The Wisconsin Elections Commission deadlocked along party lines on a proposal that would have asked Gov. Tony Evers and the state Legislature to convene a special session to give the agency flexibility to run elections safely in the wake of the COVID-19 pandemic.

Dem Mark Thomsen put the proposal forward as an amendment to a seven-pronged motion proposed by GOP Chair Dean Knudson during Wednesday’s emergency meeting addressing the coronavirus’ effect on the upcoming April 7 election.

Thomsen cited “fundamental problems in law that need to change” in order for the upcoming election to be run “safely yet meaningfully.” That includes extending the deadlines for online voter registration requesting an absentee ballot, as well as counting absentee ballots.

The ideas of extending the deadline to register via mail or online and extending the window to count absentee ballots were also part of a federal lawsuit Dems filed earlier in the day.

But Knudson countered that elections could be run safely under the current framework.

The former Republican lawmaker also highlighted concerns raised by staff that changes to dates could have wide-ranging “ripple effects” agency-wide.

Administrator Meagan Wolfe said among other things, extending deadlines would force the commission to make changes to the MyVote voter database. She said such a move would be “very risky” so close to an election.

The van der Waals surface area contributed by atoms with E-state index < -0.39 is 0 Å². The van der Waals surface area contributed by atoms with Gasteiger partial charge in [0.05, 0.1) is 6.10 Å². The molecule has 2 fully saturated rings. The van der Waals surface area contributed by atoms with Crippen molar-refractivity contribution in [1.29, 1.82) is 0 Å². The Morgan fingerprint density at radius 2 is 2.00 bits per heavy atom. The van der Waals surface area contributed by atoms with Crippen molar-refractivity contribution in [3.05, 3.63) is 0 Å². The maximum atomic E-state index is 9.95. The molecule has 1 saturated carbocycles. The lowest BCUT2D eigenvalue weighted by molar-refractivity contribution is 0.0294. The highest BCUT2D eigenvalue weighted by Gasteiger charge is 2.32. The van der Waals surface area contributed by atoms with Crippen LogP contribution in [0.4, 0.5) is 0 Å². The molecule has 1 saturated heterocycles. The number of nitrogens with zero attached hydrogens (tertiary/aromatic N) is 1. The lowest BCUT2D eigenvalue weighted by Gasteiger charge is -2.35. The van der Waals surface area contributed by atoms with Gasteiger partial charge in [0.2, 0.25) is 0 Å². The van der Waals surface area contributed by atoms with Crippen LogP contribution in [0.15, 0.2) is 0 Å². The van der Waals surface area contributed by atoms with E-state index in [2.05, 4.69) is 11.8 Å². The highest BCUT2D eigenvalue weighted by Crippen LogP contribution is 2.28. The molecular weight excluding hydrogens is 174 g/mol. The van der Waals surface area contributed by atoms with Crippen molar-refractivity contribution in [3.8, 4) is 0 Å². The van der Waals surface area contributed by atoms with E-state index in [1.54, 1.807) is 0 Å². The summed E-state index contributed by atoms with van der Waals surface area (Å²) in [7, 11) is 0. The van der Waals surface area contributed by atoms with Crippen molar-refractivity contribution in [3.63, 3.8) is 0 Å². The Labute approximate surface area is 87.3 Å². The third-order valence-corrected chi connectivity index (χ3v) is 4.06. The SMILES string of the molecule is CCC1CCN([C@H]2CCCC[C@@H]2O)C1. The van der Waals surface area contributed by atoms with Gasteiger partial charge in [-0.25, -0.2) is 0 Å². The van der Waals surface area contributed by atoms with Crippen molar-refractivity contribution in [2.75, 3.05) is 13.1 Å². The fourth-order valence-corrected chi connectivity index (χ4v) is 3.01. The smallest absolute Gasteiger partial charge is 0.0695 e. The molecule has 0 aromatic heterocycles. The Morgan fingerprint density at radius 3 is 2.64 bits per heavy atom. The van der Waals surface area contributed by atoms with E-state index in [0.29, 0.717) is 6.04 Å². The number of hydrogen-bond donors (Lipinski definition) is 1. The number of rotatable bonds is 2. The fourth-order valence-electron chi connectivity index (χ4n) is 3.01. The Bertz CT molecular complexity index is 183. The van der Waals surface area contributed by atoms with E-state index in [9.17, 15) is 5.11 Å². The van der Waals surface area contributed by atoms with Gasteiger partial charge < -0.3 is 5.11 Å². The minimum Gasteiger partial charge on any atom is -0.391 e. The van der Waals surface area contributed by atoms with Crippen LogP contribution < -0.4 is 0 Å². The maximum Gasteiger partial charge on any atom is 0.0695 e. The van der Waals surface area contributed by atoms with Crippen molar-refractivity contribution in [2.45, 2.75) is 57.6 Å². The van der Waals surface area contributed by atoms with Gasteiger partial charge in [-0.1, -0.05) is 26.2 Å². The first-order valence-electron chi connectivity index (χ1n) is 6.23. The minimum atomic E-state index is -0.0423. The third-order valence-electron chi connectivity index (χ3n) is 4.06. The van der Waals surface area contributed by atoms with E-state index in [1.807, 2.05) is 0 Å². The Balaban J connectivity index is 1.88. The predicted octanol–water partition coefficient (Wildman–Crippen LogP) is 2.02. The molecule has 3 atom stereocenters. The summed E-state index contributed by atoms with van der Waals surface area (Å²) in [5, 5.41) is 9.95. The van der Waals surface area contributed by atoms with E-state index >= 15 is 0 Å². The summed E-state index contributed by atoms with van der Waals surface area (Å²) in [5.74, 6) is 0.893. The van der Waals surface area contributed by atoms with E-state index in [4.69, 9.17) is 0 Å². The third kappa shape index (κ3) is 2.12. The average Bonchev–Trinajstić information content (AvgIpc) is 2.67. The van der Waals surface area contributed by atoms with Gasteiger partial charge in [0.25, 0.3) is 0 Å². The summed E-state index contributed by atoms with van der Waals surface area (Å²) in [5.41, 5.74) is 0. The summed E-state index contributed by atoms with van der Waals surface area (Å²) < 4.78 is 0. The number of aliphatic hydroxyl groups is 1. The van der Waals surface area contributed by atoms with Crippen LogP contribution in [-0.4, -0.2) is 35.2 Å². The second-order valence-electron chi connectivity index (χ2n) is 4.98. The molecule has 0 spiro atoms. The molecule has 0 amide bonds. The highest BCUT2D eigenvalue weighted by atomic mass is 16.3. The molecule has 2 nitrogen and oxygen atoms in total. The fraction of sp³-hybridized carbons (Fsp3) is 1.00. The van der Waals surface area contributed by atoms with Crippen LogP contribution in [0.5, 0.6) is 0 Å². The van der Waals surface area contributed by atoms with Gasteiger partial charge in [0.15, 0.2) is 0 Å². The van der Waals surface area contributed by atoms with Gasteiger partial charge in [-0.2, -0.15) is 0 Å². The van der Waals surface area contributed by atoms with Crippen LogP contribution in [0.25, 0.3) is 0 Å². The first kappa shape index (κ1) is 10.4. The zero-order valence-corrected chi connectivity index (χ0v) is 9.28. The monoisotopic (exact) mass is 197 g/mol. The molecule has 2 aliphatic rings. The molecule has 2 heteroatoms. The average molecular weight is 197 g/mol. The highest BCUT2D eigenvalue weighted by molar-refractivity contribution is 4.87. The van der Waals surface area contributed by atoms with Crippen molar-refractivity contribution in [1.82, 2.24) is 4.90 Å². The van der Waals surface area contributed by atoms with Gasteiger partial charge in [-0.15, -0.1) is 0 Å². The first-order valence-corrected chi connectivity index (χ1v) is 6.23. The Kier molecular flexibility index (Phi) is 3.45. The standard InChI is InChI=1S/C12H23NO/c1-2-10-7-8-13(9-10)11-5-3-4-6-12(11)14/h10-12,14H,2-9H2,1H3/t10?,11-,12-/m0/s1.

The proposal failed after commissioners deadlock 3-3 along party lines.

Still, six of Knudson’s seven proposals passed unanimously.

The package commissioners signed off on included measures that would: direct staff to send to local clerks best practices to minimize transmission of coronavirus; authorize Wolfe to spend up to $200,000 for envelopes for absentee ballots, labels and other emergency supplies; and request the Evers administration help the commission acquire hand sanitizer for polling locations, among other things.

Wolfe said in the memo ahead of the meeting the commission’s push for voters to sign up for absentee ballots has produced an estimated shortage of roughly 600,000 absentee certificate envelopes for voters to use when returning their ballots.

Wolfe said some jurisdictions have dipped into their supply of envelopes earmarked for the fall elections. Other clerks have attempted to place emergency orders. But Wolfe warned: “There is a statewide shortage of the envelope material that is normally used.”

The last prong of Knudson’s motion sought to affirm the commission believed it was “vitally important” that the April 7 election goes on as scheduled to ensure continuity in local government.

That measure passed 4-2 with Thomsen and fellow Dem Ann Jacobs voting in opposition. The pair agreed that the election was “vitally important” but expressed concern elections officials wouldn’t be able to administer it safely.

“I believe we’re putting people at risk,” Jacobs said while arguing in favor of postponing the election.

See the memo here.

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